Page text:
She's like Indiana Jones, but with fur. Dax the 10-month-old border collie/Australian shepherd mix is one of the first of her kind.
She is being trained by Hannah Decker, a senior anthrozoology student at Carroll College, to detect archaeological mammal bones by scent. Recently it has become apparent that Dax is very good at her job.
According to Lauri Travis, professor of anthropology at Carroll College, this is a rare skill. Dax's success could be a major boon for locating potential archaeological dig sites.
"Many of our sites are 10 acres or more," Travis said. "But Dax can limit that search area."
Though still in training, Dax has already found bones that are more than 3,500 years old. Her continued success could help Travis better determine where to put a dig pit and potentially find completely new sites. Dax hasn't been tried on older bones or full sites yet, but she will have her chance this summer when she is put to the test during an archaeological field school. Travis said the prospect of trying Dax in a real life situation is very exciting.
Dax's signal when she has found something is to let out a series of barks. She checked a field near Capital High School in a zig-zag pattern and after a few minutes gave Decker her signal. She had found real artifacts that Decker had hidden there previously. Dax's reward was playtime with balls.
All of the bones used to train Dax are real artifacts that were collected with gloves. Humans can't touch the bones Decker uses for training because it would put human scent on them. Currently, they are working with the chemistry department at Carroll College to determine what scent Dax is picking up to find the artifacts. With Dax's up to 300 million olfactory receptors, compared to just 60 million in humans, it could be anything.
Once the chemistry department can find a common denominator in the bones, Travis and Decker will have a more clear picture of why Dax has been so successful.
Decker said she like'd to train Dax at least five days a week. Dog training has to be done incrementally and slowly, otherwise the dog could get frustrated, according to Decker. This is why Dax's training is just now getting to the point where she will be tested in uncontrolled field situations.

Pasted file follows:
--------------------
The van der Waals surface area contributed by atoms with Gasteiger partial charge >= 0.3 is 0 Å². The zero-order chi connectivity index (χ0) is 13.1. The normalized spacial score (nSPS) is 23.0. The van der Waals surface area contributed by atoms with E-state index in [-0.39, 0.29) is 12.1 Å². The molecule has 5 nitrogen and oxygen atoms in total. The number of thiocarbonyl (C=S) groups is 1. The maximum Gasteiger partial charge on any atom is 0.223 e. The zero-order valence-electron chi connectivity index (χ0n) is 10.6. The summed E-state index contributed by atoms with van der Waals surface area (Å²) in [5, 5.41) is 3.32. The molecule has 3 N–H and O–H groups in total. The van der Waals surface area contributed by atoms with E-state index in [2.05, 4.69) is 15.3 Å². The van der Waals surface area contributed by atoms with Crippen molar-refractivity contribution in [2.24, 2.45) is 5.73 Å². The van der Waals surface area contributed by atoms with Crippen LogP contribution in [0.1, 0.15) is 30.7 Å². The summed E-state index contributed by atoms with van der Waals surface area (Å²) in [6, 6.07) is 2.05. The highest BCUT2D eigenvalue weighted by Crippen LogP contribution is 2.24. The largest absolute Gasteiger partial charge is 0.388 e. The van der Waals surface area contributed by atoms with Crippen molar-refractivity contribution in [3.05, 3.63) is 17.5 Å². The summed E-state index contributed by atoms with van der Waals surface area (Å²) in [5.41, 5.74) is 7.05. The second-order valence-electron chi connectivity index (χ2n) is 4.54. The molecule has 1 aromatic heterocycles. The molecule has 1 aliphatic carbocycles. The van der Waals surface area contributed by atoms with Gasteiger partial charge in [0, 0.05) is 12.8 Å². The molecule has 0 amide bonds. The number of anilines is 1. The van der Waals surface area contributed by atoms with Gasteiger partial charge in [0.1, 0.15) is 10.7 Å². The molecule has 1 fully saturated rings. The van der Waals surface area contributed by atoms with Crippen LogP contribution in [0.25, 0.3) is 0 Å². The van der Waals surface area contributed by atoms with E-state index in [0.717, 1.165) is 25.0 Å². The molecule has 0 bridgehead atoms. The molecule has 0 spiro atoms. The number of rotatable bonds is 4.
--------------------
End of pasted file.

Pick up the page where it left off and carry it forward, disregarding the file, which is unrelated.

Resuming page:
Just recently, Dax's training expanded to finding bones buried two inches under the ground. The end goal is to find bones buried much deeper.
Dax will be put to another difficult test once the snow melts in the Helena Valley. Travis and Decker both buried bones back in the fall, and after the thaw they will see if Dax can find them. Decker also spread some bone dust in some areas that could help determine how effective Dax might be at finding a full site.
When a dog is searching a room or building it's much easier, but in a large field what they're looking for could be anywhere, explained Decker.
It's hard to say how much more training Dax will need. It largely depends on her performance in upcoming tests, but she could be fully trained sometime before turning 1 1/2 years old. Although, training never really stops and Dax will have to keep honing her skills to stay sharp.
Decker said her goal when she got Dax as an 8-week-old puppy was to train her to do something cool. She never expected to train Dax to find archaeological mammal bones.
Dax's training is part of an anthrozoology senior project. Decker said that students have the opportunity to take a shelter dog and train them for the public. However, Dax came from an accidental litter of pups rather than the shelter, according to Decker.
The training Dax is receiving is a first for the program and is a unique case. Once her training is complete, Travis will be Dax's owner and she will travel to archaeological sites with her.
"It has a lot of potential for archaeologists," Travis said. "It gives us another tool to take into the field."